A representative plot of scleral canal expansion at the ALI and PLI in monkey 2 is shown in Figure 4. This outcome measure was less sensitive to the laminar material constant A than was the net laminar displacement, but did exhibit the same trend (i.e., more compliant lamina resulted in greater canal expansion). This plot also shows that the amount of PLI expansion was larger than ALI expansion over the entire range of A, a behavior that was consistent across all models analyzed (Table 1) but occurred in only three of six eye pairs in previously published data.21 Scleral canal expansion predictions for all four pairs of eyes at a laminar material constant value of 400 MPa are also presented in Table 1. The scleral canal expansion predictions showed remarkable similarity between contralateral eyes at A = 400 MPa, where percent differences ranged from less than 1% to 6%. This similarity in mechanical response over a range of laminar stiffnesses is further exemplified in Figure 4.

Figure 4.
Predicted scleral canal expansion at the anterior and posterior laminar insertions (ALI and PLI, respectively), due to an IOP elevation of 35 mm Hg as a function of the laminar material constant A in monkey 2. Expansion of the scleral canal at the PLI ...

Predicted Laminar Strain and Stress

Plots of strain versus the laminar material constant A are presented for monkey 2 in Figure 5. As laminar stiffness increased, the predicted maximum principal (tensile) strains within the LC decreased nonlinearly. This trend held for both the median and the upper and lower ranges within the laminar elements. Color fringe plots for this monkey indicated that the highest tensile strains were concentrated in the temporal region of the LC. Compiled strain data for all eyes (Table 1) also support the temporal region as a high strain environment for most of the eyes modeled. Comparison of the fringe plots of strain to global displacement also confirmed that the regions of largest strains do not necessarily correlate with the regions of largest displacement (Figs. 3, ,4).4). This underscores the concept that strain is a measure of relative deformation, similar to stretch, whereas displacement is simply a measure of positional change.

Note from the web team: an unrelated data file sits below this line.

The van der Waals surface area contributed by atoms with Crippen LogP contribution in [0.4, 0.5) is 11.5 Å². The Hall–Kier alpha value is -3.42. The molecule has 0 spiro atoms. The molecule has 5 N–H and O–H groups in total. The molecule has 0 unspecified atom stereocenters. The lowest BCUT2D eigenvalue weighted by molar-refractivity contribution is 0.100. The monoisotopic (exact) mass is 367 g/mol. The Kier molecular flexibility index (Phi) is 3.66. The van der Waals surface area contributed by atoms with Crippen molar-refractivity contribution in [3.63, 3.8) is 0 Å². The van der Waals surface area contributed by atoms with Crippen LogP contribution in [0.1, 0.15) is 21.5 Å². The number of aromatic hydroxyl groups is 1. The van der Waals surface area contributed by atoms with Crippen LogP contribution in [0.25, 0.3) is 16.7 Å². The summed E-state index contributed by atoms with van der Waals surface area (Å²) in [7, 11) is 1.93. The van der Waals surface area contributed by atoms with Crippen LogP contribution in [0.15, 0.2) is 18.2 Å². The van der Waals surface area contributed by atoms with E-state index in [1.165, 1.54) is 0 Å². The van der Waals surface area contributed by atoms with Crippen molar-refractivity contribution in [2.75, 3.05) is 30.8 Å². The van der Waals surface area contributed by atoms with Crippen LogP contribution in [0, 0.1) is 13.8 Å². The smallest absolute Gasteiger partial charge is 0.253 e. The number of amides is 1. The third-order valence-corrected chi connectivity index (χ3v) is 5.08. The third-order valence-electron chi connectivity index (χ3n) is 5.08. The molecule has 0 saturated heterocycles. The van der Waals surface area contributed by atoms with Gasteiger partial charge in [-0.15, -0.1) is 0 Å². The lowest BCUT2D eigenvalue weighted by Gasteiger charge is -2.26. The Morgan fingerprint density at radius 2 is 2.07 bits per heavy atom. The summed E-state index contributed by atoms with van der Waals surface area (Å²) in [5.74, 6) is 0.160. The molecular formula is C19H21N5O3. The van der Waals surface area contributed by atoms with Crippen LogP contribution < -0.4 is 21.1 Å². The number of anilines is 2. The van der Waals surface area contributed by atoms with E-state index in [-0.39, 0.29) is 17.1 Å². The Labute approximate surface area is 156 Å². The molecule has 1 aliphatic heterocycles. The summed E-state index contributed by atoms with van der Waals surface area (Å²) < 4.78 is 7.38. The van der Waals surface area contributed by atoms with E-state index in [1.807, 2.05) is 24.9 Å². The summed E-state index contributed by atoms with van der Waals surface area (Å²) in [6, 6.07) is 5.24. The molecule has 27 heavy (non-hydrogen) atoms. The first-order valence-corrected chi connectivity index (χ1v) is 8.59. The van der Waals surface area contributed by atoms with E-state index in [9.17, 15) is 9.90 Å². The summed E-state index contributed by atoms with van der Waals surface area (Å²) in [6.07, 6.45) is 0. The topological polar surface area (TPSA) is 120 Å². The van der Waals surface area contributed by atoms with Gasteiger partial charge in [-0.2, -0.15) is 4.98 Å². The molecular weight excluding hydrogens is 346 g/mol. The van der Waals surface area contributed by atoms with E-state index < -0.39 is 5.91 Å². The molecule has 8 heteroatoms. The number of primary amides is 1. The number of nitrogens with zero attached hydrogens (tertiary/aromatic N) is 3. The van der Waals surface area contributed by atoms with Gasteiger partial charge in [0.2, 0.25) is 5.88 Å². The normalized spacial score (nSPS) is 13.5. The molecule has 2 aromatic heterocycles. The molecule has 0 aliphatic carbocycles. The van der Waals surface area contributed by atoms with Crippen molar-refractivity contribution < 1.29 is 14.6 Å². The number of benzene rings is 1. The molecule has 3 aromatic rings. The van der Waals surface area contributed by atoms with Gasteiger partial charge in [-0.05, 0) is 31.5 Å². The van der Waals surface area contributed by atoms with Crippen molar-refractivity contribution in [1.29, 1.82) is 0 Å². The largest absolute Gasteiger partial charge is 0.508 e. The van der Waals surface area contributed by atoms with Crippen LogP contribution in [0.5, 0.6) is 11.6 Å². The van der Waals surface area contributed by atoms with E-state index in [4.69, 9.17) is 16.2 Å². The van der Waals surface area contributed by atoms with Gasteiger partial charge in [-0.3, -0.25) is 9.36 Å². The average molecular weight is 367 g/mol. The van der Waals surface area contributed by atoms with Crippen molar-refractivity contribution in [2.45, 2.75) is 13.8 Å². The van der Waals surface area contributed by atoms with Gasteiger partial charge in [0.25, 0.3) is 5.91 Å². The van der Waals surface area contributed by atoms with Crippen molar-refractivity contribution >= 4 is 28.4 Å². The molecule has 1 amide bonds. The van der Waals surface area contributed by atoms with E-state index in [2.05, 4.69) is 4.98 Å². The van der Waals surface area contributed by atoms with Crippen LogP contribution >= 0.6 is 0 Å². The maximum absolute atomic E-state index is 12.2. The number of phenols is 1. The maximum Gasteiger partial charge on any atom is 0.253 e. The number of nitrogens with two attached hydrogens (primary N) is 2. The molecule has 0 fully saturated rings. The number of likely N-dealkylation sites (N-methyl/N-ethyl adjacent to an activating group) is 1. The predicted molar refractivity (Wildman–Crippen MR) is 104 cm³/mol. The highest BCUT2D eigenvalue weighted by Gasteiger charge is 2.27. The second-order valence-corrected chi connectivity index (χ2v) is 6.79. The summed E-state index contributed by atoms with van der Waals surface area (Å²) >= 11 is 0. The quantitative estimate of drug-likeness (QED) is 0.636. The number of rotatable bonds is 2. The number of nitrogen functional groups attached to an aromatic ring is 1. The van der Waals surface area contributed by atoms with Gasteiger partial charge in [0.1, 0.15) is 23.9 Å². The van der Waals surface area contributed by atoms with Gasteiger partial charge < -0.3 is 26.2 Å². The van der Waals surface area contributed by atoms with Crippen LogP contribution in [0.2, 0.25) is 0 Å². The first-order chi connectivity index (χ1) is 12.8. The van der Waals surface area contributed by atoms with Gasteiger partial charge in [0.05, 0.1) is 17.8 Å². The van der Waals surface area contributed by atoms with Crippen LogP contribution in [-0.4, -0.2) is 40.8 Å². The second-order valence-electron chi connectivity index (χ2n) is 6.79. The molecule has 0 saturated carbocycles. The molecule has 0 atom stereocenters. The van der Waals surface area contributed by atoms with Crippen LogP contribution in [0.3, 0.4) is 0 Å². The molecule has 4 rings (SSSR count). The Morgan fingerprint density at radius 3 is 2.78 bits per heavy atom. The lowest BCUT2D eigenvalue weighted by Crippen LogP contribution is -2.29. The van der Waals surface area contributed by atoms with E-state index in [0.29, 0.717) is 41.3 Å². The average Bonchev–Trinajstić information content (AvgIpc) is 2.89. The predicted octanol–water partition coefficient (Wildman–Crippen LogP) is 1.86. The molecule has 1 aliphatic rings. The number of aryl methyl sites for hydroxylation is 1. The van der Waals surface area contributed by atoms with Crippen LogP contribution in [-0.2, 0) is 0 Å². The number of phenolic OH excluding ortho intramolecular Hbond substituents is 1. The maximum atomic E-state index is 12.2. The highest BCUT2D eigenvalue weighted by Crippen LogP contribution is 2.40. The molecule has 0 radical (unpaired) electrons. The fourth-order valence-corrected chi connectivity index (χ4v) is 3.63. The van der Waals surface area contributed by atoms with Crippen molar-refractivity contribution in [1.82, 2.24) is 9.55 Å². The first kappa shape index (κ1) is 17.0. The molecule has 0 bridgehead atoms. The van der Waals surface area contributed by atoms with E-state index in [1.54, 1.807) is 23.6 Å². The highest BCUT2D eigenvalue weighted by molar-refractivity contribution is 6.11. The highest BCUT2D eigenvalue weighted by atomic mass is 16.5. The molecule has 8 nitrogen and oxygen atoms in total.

Figure 5.
Elemental mean maximum principal strains in monkey 2 as a function of the laminar material constant A for both the left and right eyes. A box plot is used to show the range of average elemental strains over the 45 elements of the LC. Note the similarity ...

Figure 6 shows the corresponding plots of stress as a function of the laminar material constant A in monkey 2. These plots show that as laminar stiffness increased, the stress within the LC increased linearly as the LC bore more load. Furthermore, larger values of the laminar material constant led to wider ranges of stress values within the LC (i.e., a less uniform stress distribution). Stress was highest in the central region in all but one of the eyes studied (Table 1).

Figure 6.
Elemental von Mises stresses as a function of the laminar material constant A for both the left and right eyes of monkey 2. A box plot is used to show the range of average elemental stresses over the 45 elements of the LC.